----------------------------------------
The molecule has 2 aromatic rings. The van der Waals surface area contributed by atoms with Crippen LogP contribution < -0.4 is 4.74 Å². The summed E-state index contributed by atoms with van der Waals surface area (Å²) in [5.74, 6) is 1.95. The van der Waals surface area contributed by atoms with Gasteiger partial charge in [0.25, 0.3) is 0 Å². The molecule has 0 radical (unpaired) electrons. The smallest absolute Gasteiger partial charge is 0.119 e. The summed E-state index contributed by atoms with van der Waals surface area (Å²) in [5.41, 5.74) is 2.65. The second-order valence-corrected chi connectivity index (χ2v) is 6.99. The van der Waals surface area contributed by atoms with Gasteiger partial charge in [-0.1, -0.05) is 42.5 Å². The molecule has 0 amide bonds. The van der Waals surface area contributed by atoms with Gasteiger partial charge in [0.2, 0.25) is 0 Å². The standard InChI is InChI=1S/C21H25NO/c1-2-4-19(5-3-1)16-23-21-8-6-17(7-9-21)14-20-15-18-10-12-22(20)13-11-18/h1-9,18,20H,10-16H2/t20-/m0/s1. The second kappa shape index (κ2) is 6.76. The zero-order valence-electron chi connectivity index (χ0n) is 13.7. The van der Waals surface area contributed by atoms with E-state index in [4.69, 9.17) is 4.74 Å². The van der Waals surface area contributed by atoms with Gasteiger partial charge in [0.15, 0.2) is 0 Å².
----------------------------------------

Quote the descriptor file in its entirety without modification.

The molecule has 2 aromatic rings. The van der Waals surface area contributed by atoms with Crippen LogP contribution < -0.4 is 4.74 Å². The summed E-state index contributed by atoms with van der Waals surface area (Å²) in [5.74, 6) is 1.95. The van der Waals surface area contributed by atoms with Gasteiger partial charge in [0.25, 0.3) is 0 Å². The molecule has 0 radical (unpaired) electrons. The smallest absolute Gasteiger partial charge is 0.119 e. The summed E-state index contributed by atoms with van der Waals surface area (Å²) in [5.41, 5.74) is 2.65. The second-order valence-corrected chi connectivity index (χ2v) is 6.99. The van der Waals surface area contributed by atoms with Gasteiger partial charge in [-0.1, -0.05) is 42.5 Å². The molecule has 0 amide bonds. The van der Waals surface area contributed by atoms with Gasteiger partial charge in [0.2, 0.25) is 0 Å². The standard InChI is InChI=1S/C21H25NO/c1-2-4-19(5-3-1)16-23-21-8-6-17(7-9-21)14-20-15-18-10-12-22(20)13-11-18/h1-9,18,20H,10-16H2/t20-/m0/s1. The second kappa shape index (κ2) is 6.76. The zero-order valence-electron chi connectivity index (χ0n) is 13.7. The van der Waals surface area contributed by atoms with E-state index in [4.69, 9.17) is 4.74 Å². The van der Waals surface area contributed by atoms with Gasteiger partial charge in [0.15, 0.2) is 0 Å².